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In python 2, the built in function map seems to call the __len__ when length is overwritten. Is that correct - if so, why are we computing the length of the iterable to map? Iterables don't need to have length overwritten (e.g.), and the map function works even when length is not pre-defined by the iterable.

Map is defined here; it does specify that there is length-dependent functionality in the event that multiple iterables are passed. However,

  • I'm interested in the case that only one iterable is passed
  • Even if multiple iterables were passed (not my question), it seems like an odd design choice to explicitely check the length, instead of just iterating until you run out and then returning None

I am concerned because according to several 1 2 extremely highly upvoted questions,

map(f, iterable)

is basically equivalent to:

[f(x) for x in iterable]

But I am running into simple examples where that isn't true.

For Example

class Iterable:

    def __iter__(self):
        self.iterable = [1,2,3,4,5].__iter__()
        return self

    def next(self):
        return self.iterable.next()

   #def __len__(self):
   #     self.iterable = None
   #    return 5


def foo(x): return x

print( [foo(x) for x in Iterable()] )
print( map(foo,Iterable()) )

Behaves as it should, but if you uncomment the overloading of len, it very much does not.

In this case, it raises an AttributeError because the iterable is None. While the unit behaviour is silly, I see no requirement of invariance in the specification of len. Surely, it's good practice to not modify the state in a call to len, but the reason should not be because of unexpectable behaviour in builtin functions. In more realistic cases, my len function may just be slow, and I don't expect to worry about it being called by map, or maybe it isn't thread safe, etc..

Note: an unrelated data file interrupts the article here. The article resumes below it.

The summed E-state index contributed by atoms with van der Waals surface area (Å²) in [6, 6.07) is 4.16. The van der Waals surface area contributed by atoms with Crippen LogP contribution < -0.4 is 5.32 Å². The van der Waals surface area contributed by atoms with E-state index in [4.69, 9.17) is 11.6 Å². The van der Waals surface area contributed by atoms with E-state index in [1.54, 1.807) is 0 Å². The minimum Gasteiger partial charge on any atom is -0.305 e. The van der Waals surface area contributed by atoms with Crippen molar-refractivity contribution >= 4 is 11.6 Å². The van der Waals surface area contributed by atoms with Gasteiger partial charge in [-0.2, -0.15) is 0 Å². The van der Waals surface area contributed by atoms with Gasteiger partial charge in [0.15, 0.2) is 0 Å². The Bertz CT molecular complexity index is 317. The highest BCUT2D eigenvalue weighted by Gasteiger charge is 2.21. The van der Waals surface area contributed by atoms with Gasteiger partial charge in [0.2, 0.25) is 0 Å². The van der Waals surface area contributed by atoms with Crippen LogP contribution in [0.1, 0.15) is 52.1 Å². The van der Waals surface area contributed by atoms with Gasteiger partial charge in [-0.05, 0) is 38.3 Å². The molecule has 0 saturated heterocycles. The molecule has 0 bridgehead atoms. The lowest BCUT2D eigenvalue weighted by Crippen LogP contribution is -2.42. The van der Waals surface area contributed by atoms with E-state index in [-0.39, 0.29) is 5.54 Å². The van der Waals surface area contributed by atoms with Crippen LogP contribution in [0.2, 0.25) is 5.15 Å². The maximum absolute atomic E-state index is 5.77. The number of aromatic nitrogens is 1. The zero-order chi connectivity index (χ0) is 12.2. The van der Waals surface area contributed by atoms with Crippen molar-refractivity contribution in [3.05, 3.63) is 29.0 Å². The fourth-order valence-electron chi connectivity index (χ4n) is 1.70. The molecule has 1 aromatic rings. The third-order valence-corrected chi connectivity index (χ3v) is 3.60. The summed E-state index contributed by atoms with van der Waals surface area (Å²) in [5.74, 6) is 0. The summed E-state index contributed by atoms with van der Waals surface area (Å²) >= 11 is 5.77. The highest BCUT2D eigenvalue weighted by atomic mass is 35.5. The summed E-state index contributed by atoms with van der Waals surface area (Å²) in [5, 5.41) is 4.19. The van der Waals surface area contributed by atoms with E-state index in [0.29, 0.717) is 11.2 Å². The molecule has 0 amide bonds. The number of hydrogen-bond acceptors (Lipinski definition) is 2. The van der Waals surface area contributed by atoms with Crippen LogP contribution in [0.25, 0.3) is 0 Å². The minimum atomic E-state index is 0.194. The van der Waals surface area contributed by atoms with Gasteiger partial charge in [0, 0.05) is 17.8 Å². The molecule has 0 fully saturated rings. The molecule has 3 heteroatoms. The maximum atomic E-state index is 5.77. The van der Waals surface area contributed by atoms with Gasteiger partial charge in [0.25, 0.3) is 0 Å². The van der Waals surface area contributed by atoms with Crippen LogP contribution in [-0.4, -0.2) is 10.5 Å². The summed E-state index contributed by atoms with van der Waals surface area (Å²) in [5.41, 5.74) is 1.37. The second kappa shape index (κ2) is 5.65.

Implementation Dependent?

Since map is a builtin function, it may have implementation-specific features outside the spec, but cpython implements it on line 918 of bltinmodule.c, which indeed states:

/* Do a first pass to obtain iterators for the arguments, and set len
 * to the largest of their lengths.
 */

And then calls _PyObject_LengthHint, which is defined in Object/abstract.c, and indeed seems to look for an overwritten len. This doesn't clarify to me whether this is just implementation dependent, or if I'm missing some reason that map purposefully looks for the iterable's length against my instinct.


(Note I haven't tested this in python 3, that is why I specified python 2. In python3, map returns a generator, so at least a few of my claims aren't true)

  • Its an implementation detail but I think we should be looking at the definition of __len__, not map. The 2.7 doc says "Should return the length of the object, an integer >= 0.". Its a "should" not a "must" but doesn't good object design include making sure calling len() is safe? – tdelaney Dec 2 '15 at 19:39
2

I am concerned because according to several 1 2 extremely highly upvoted questions,

map(f, iterable)

is basically equivalent to:

[f(x) for x in iterable]

But I am running into simple examples where that isn't true.

But calling _PyObject_LengthHint is supposed to be basically equivalent to not calling it. An object's __len__ or __length_hint__ is not supposed to mutate the object like this. You might as well say that map(f, iterable) and [f(x) for x in iterable] are inequivalent because if f uses stack inspection to determine whether it's being called from map and does something different, the two snippets behave differently.

As for why map does this, it's trying preallocate the list to the right size to avoid needing to resize the list. Resizes only slow things down by a constant factor, but if you can avoid the constant factor, why not? It would be perfectly reasonable for list comprehensions to do this in a future Python version.